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Genomic analysis discussion


Exome sequence data is usually about 4 GB of information per person. Whole genomes are approximately 50GB of data. The analysis of whole genome sequencing is almost identical to the exome pipeline outlined here. While there is much more information (for not much of a higher cost), a lot of the non-coding sequence contains information that we can’t yet interpret. For Mendelian disease the whole exome often uncovers the coding variants that explain disease. We may not understand anything else outside the exome (and the surrounding splice regions) in relation to a patients’ disease. Mutations in the promoters or enhancers that prevent transcription may not be as readily interpretable as the majority of coding variant effects. Therefore, whole genome is often not required. This excuse for performing exome sequencing rather than whole genome mostly depends on value for money. Performing all the different kinds of analysis, including non-coding genome analysis, requires many people with expertise in each topic. Even if whole genome data was available to smaller research teams, it is often the case that they cannot carry out all the work required to interpret it. For national level genomics, there is no question that whole genome sequencing is preferential. We can retain the data for decades with hundreds of experts to share the work-load, while the cost is essentially a political factor. An important question to address is the right for a person to agree to genetic forfeiture. We are at the brink of preventative medicine using genome sequencing in newborns. Regardless of the popular ethical consensus, any preventative non-consenting genomic analysis can be considered coercion.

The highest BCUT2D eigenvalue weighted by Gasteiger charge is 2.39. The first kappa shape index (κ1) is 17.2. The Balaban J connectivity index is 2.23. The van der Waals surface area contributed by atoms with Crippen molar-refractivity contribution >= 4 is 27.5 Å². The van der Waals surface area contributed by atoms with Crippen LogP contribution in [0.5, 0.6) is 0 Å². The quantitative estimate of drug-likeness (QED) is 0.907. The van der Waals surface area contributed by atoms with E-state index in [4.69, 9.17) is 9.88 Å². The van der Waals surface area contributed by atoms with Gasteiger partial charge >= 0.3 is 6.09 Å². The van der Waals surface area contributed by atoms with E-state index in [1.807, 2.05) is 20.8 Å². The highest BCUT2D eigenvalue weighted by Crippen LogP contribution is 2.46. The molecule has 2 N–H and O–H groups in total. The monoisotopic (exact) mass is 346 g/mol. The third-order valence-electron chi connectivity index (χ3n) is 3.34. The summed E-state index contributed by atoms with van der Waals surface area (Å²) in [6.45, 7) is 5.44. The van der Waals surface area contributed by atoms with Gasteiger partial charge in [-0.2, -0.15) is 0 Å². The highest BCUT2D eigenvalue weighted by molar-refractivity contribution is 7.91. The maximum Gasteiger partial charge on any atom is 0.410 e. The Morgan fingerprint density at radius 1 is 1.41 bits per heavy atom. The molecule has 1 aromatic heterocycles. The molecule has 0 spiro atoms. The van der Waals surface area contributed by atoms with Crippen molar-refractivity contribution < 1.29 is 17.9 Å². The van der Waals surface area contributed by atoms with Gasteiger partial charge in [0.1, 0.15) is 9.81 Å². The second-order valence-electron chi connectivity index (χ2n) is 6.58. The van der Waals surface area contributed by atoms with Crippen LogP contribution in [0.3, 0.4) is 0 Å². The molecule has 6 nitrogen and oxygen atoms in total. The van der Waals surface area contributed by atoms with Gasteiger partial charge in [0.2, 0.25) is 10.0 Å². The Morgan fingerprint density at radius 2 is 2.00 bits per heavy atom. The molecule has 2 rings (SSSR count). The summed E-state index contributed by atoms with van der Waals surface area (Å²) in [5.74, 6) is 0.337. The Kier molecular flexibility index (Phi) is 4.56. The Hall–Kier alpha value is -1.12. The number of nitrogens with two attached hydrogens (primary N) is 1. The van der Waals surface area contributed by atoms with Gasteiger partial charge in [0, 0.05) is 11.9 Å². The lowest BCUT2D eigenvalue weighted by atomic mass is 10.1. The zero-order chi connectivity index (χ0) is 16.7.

Figure [fig:immune_cluster] illustrates how not only can very rare or damaging variants be clustered, but the same network can be expanded to include peripherally interacting genes. This modification may be used for downstream functional work such as looking at pathway-level expression data. An important consideration for protein network cohort analysis is evident in Figure [fig:network_size_nodes]. About 50% of genes with a functional variant are do not get clustered into a PPI network (protein pathway). However, some of these genes could still harbour a potential loss-of-function or damaging variant. If we found 3 significantly enriched protein networks, a potential 4th missed network (false negative), because of unclustered genes, would not detract from the significant findings. Therefore, the singleton genes remaining from MCL clustering should be listed and reassessed based on traditional interpretations; variant effect, loss-of-function intolerance, etc. The converse, a false positive because of over clumping weakly related proteins, would be negative.